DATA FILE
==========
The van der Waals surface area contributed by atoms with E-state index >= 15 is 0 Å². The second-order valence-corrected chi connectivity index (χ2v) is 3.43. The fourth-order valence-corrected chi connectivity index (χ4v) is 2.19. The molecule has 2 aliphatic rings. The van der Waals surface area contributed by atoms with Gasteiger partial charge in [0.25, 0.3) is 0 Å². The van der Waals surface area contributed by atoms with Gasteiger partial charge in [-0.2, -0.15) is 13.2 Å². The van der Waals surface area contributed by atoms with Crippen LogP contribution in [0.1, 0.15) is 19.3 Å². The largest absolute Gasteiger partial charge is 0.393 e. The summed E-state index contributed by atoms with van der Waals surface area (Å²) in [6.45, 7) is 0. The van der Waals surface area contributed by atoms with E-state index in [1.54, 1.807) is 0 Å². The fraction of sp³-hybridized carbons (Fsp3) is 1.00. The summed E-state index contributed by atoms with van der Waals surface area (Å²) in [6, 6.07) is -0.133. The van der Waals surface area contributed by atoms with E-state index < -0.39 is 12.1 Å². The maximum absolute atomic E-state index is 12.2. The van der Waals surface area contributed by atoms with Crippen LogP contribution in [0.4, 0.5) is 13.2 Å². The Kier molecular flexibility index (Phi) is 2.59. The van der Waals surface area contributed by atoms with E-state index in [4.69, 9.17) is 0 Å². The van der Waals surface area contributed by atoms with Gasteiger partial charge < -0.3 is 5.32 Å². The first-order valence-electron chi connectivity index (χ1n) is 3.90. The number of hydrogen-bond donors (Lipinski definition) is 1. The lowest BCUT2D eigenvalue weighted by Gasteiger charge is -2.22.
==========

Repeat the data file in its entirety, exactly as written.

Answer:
The van der Waals surface area contributed by atoms with E-state index >= 15 is 0 Å². The second-order valence-corrected chi connectivity index (χ2v) is 3.43. The fourth-order valence-corrected chi connectivity index (χ4v) is 2.19. The molecule has 2 aliphatic rings. The van der Waals surface area contributed by atoms with Gasteiger partial charge in [0.25, 0.3) is 0 Å². The van der Waals surface area contributed by atoms with Gasteiger partial charge in [-0.2, -0.15) is 13.2 Å². The van der Waals surface area contributed by atoms with Crippen LogP contribution in [0.1, 0.15) is 19.3 Å². The largest absolute Gasteiger partial charge is 0.393 e. The summed E-state index contributed by atoms with van der Waals surface area (Å²) in [6.45, 7) is 0. The van der Waals surface area contributed by atoms with E-state index in [1.54, 1.807) is 0 Å². The fraction of sp³-hybridized carbons (Fsp3) is 1.00. The summed E-state index contributed by atoms with van der Waals surface area (Å²) in [6, 6.07) is -0.133. The van der Waals surface area contributed by atoms with E-state index < -0.39 is 12.1 Å². The maximum absolute atomic E-state index is 12.2. The van der Waals surface area contributed by atoms with Crippen LogP contribution in [0.4, 0.5) is 13.2 Å². The Kier molecular flexibility index (Phi) is 2.59. The van der Waals surface area contributed by atoms with E-state index in [4.69, 9.17) is 0 Å². The van der Waals surface area contributed by atoms with Gasteiger partial charge < -0.3 is 5.32 Å². The first-order valence-electron chi connectivity index (χ1n) is 3.90. The number of hydrogen-bond donors (Lipinski definition) is 1. The lowest BCUT2D eigenvalue weighted by Gasteiger charge is -2.22.